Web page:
Storage - To store Advil:

  • Keep out of the reach of children.
  • Store away from heat and direct light.
  • Do not store tablets or capsules in the bathroom, near the kitchen sink, or in other damp places. Heat or moisture may cause the medicine to break down.
  • Keep liquid and suppository forms of this medicine from freezing.
  • Do not keep outdated medicine or medicine no longer needed. Be sure that any discarded medicine is out of the reach of children.

Advil Side Effects:

All medicines can cause side effects, but many people have no, or minor, side effects. Check with your doctor if any of these most common side effects persist or become bothersome:

Constipation; diarrhea; dizziness; gas; headache; heartburn; nausea; stomach pain or upset.

Seek medical attention right away if any of these severe side effects occur:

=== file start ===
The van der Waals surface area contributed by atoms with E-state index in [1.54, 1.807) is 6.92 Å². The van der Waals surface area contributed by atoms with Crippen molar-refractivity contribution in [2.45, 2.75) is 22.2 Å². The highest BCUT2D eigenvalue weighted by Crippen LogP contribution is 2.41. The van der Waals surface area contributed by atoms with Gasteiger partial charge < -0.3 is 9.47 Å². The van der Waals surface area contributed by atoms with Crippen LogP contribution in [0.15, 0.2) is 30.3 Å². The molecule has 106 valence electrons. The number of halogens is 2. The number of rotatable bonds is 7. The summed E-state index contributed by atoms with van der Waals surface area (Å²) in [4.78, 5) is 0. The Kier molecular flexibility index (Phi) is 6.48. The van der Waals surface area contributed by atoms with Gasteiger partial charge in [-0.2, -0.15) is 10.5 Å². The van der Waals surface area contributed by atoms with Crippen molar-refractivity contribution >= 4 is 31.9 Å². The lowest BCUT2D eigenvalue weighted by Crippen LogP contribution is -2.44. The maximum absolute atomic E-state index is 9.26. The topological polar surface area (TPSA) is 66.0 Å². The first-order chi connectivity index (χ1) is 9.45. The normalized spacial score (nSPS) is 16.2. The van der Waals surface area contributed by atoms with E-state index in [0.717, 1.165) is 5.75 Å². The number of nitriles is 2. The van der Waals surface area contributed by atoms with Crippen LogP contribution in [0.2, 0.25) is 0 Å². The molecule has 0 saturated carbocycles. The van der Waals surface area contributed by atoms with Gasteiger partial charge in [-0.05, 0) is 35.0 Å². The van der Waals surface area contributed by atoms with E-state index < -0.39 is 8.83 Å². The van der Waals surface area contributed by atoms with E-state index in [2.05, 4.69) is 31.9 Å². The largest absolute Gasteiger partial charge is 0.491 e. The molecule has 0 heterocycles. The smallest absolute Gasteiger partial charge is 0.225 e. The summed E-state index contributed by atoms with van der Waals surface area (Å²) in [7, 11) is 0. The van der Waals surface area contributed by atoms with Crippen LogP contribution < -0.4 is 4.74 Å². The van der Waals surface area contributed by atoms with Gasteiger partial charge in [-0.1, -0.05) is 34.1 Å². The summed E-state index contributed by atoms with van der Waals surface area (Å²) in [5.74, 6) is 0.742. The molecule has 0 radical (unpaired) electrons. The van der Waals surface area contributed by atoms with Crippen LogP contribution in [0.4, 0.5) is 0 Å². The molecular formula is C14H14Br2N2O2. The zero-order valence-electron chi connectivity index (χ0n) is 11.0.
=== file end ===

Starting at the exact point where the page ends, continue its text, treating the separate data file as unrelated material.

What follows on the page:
Severe allergic reactions (rash; hives; itching; trouble breathing; tightness in the chest; swelling of the mouth, face, lips, or tongue); bloody or black, tarry stools; change in the amount of urine produced; chest pain; confusion; dark urine; depression; fainting; fast or irregular heartbeat; fever, chills, or persistent sore throat; mental or mood changes; numbness of an arm or leg; one-sided weakness; red, swollen, blistered, or peeling skin; ringing in the ears; seizures; severe headache or dizziness; severe or persistent stomach pain or nausea; severe vomiting; shortness of breath; stiff neck; sudden or unexplained weight gain; swelling of hands, legs, or feet; unusual bruising or bleeding; unusual joint or muscle pain; unusual tiredness or weakness; vision or speech changes; vomit that looks like coffee grounds; yellowing of the skin or eyes.